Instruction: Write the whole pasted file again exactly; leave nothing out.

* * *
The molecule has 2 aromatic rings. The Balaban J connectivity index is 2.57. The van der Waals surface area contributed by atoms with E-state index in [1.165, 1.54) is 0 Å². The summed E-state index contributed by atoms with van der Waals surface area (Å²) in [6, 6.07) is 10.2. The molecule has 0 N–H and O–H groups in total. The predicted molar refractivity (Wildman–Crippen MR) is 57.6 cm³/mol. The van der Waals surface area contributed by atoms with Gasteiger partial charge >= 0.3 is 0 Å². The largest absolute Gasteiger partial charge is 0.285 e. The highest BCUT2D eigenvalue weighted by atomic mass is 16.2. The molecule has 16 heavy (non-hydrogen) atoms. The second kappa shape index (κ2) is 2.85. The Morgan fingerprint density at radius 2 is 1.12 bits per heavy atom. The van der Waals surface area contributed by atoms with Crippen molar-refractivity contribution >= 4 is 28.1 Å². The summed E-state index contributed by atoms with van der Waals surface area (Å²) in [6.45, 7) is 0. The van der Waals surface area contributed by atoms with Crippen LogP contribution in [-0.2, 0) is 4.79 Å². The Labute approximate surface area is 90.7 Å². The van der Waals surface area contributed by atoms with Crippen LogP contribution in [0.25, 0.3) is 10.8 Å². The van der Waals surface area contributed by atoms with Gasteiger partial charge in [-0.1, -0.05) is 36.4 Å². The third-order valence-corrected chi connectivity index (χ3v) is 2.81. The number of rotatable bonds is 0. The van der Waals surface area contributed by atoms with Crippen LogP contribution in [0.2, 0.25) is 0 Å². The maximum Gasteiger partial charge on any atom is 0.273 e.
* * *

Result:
The molecule has 2 aromatic rings. The Balaban J connectivity index is 2.57. The van der Waals surface area contributed by atoms with E-state index in [1.165, 1.54) is 0 Å². The summed E-state index contributed by atoms with van der Waals surface area (Å²) in [6, 6.07) is 10.2. The molecule has 0 N–H and O–H groups in total. The predicted molar refractivity (Wildman–Crippen MR) is 57.6 cm³/mol. The van der Waals surface area contributed by atoms with Gasteiger partial charge >= 0.3 is 0 Å². The largest absolute Gasteiger partial charge is 0.285 e. The highest BCUT2D eigenvalue weighted by atomic mass is 16.2. The molecule has 16 heavy (non-hydrogen) atoms. The second kappa shape index (κ2) is 2.85. The Morgan fingerprint density at radius 2 is 1.12 bits per heavy atom. The van der Waals surface area contributed by atoms with Crippen molar-refractivity contribution >= 4 is 28.1 Å². The summed E-state index contributed by atoms with van der Waals surface area (Å²) in [6.45, 7) is 0. The van der Waals surface area contributed by atoms with Crippen LogP contribution in [-0.2, 0) is 4.79 Å². The Labute approximate surface area is 90.7 Å². The van der Waals surface area contributed by atoms with Crippen LogP contribution in [0.25, 0.3) is 10.8 Å². The van der Waals surface area contributed by atoms with Gasteiger partial charge in [-0.1, -0.05) is 36.4 Å². The third-order valence-corrected chi connectivity index (χ3v) is 2.81. The number of rotatable bonds is 0. The van der Waals surface area contributed by atoms with Crippen LogP contribution in [0.2, 0.25) is 0 Å². The maximum Gasteiger partial charge on any atom is 0.273 e.